Why Futures Studies Needs a Theory Base

This paper explores how a PhD in Futures Studies, if refocused on theory-building could create anticipatory theories across the social sciences, and buttress the work of a new generation of futurists.

Introduction

Futures studies offers a unique perspective to the social sciences. Its disciplinary matrix invites both researchers and practitioners to generate the most useful information about the future, in view of instability, change and uncertainty (Kristof, 2006). Futurists share common methods, including environmental scanning research, trend analysis, the Delphi method, scenario planning, times series extrapolation, computer-modeling and systems-thinking (Bell, 1996a). Some suggest that futures research has the potential to be uniquely transdisciplinary, as a social science that aims to solve real world problems (Balsiger, 2004; Klein, 2004; van der Duin, 2007).

Despite this potential, futures studies remains a puzzle in higher education (Dator, 2002). It has garnered a reputation for grand thinking, in part due to the reputation of late 20th century social or technological forecasters, such as Herman Kahn, Daniel Bell, Alvin Toffler, or John Naisbitt (Cornish, 2004). Academic futurists continually debate its viability, its philosophical constructs (Rescher, 1998; Aligica, 2003), and its life in the academy (Bell, 2002; Marien, 2002). If asked, most would recognize futures studies has become a professional practice since the 1960s. Fewer, however, would claim it has flowered into a full social science discipline. This is despite the track record of journals or professional societies such as the World Futures Studies Federation or Futures journal.

Ladder of Knowledge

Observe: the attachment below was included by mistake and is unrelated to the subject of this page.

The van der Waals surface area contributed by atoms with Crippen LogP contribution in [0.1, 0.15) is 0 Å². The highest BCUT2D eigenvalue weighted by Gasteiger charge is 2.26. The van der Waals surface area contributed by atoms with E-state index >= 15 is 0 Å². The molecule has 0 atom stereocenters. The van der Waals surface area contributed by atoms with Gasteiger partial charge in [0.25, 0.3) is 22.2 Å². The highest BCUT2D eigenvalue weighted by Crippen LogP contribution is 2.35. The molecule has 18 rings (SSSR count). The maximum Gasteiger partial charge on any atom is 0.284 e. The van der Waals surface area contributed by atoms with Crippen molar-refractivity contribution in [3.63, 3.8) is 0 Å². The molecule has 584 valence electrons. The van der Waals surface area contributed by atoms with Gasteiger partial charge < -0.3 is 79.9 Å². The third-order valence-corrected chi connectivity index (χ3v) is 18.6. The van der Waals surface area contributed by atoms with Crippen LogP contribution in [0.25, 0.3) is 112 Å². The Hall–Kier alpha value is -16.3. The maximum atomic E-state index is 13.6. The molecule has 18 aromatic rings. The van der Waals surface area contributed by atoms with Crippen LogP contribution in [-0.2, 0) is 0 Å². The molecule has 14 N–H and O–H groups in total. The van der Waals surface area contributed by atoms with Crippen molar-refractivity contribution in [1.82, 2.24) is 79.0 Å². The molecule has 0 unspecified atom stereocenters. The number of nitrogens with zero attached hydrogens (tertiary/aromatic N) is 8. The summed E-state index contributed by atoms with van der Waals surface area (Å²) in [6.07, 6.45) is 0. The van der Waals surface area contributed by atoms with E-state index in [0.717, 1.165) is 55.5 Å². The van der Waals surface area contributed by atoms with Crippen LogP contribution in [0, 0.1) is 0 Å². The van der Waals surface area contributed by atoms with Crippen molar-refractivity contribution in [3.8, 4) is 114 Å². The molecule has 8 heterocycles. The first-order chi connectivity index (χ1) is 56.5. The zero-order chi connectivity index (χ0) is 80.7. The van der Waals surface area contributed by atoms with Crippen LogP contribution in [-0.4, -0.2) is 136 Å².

Theory is the missing rung in Futures Studies

Futures studies has witnessed enormous gains in the 1990s by defining its knowledge base. To achieve further disciplinary rigor, it must now define its theory base through middle range analysis, the classical task of the PhD. In contrast to top-down grand-theory or bottom-up grounded-theory, this paper will argue that middle-range theoretical models will be useful over the next decade to develop the discipline. Middle-range models are efficient tools to relate theory to data, to link concepts to each other, and to balance the abstract with the concrete to formulate hypotheses and build a disciplinary home (Pinder & Moore, 1980).

In order to refocus the PhD in Futures Studies, this paper will: (a) review how the matrix of futures studies has grown over the past two decades, (b) inquire whether a four-step ladder might help the discipline take its next step, (c) consider how a focus on middle range theory might strengthen anticipatory theory across the spectrum of the social sciences, and (d) discuss the role of the PhD in futures studies as building an integrated theory base, both derived from other fields, yet also uniquely generated to undergird foresight practice.

[This paper was presented at the World Futures Studies Federation in 2007, but remains unpublished. You can download the slides below.]

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